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Novo Nordisk announces insulin price cut for 2024

Article

Company follows Eli Lilly to reduce patient costs as federal health care leaders tout effects of new laws on drug prices.

Another pharmaceutical company will cut its prices for prefilled insulin pens and vials.

Drug maker Novo Nordisk Inc. announced a 75% price cut is coming in January 2024 for people living with type 1 and type 2 diabetes. Novo Nordisk is also reducing the list price of unbranded biologics to match the lowered price of each respective branded insulin.

The news follows Eli Lilly and Co.’s March 1 announcement that it will cut its insulin prices by 70% and expand its program that caps patient out-of-pocket costs at $35 a month. Both actions come as the administration of President Joe Biden have aimed at lowering drug prices as a way to improve health care across the nation.

"We have been working to develop a sustainable path forward that balances patient affordability, market dynamics, and evolving policy changes," Steve Albers, Novo Nordisk senior vice president for market access and public affairs, said in a news release. "Novo Nordisk remains committed to ensuring patients living with diabetes can afford our insulins, a responsibility we take seriously."

The company announced product price reductions for basal (long-acting), bolus (short-acting) and pre-mix insulins. Specifically Levemir® and Novolin® will be cut by 75%, while NovoLog® and NovoLog® Mix 70/30 costs will drop 75%.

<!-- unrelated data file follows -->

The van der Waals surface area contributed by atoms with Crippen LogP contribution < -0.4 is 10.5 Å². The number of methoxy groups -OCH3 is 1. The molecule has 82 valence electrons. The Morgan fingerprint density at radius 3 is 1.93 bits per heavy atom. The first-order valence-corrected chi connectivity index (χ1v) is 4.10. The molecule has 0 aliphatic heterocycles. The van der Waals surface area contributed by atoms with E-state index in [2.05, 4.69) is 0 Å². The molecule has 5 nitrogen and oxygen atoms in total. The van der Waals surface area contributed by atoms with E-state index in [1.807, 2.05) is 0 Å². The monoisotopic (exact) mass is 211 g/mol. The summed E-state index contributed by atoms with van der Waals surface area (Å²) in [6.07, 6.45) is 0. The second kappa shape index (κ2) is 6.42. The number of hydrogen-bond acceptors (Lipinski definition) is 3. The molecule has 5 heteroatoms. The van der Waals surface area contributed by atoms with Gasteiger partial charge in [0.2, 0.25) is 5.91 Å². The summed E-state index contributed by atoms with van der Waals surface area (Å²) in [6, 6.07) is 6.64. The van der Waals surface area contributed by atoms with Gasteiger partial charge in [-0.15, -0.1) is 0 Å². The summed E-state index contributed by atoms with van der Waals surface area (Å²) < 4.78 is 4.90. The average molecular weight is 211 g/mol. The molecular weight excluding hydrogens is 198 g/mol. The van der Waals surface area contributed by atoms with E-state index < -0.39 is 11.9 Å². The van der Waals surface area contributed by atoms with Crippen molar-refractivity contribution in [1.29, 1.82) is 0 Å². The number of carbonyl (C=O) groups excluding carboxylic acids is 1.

The unbranded biologics Insulin Aspart and Insulin Aspart Protamine/Insulin Aspart will have prices reduced to match lowered prices of respective branded insulins.

In its announcement, the company noted its financial aid programs for eligible patients with diabetes, including unbranded biologics, Novo Nordisk Human Insulin through Walmart and CVS, Co-Pay Savings Cards with co-pays starting at $25, My$99Insulin, Immediate Supply for free 30-day supplies of insulin for eligible patients at risk of rationing, and a Patient Assistance Program for free medication for those in need.

On March 14, U.S. Department of Health and Human Services (HHS) Secretary Xavier Becerra mentioned insulin prices and the actions of President Joe Biden during a media call with other federal health care leaders. They have discussed the federal efforts and effects of the 2022 Inflation Reduction Act and other policies and legislation.

“No one should have to skip or ration their insulin because they can’t afford it,” Becerra said. “Thanks to the president’s new lower-cost prescription drug law, they won’t. And people on Medicare won’t be on the hook when drug companies inexplicably jack up the prices of their drugs.”
In January, HHS released a report showing that the $35 monthly insulin cap would have saved about a million and a half people with Medicare an average of about $500 on their insulin in 2020, Becerra said.

Based on the new insulin law, North Dakota led the highest average annual out-of-pocket savings per person at $805, followed by Iowa and South Dakota, at about $725 per patient per year.
“These kinds of savings will give people a little bit more breathing room, more comfort as they decide to go to the grocery store to buy their food, more ability to pay their rent, or maybe it’s just to do something decent for their grandkids,” Becerra said.

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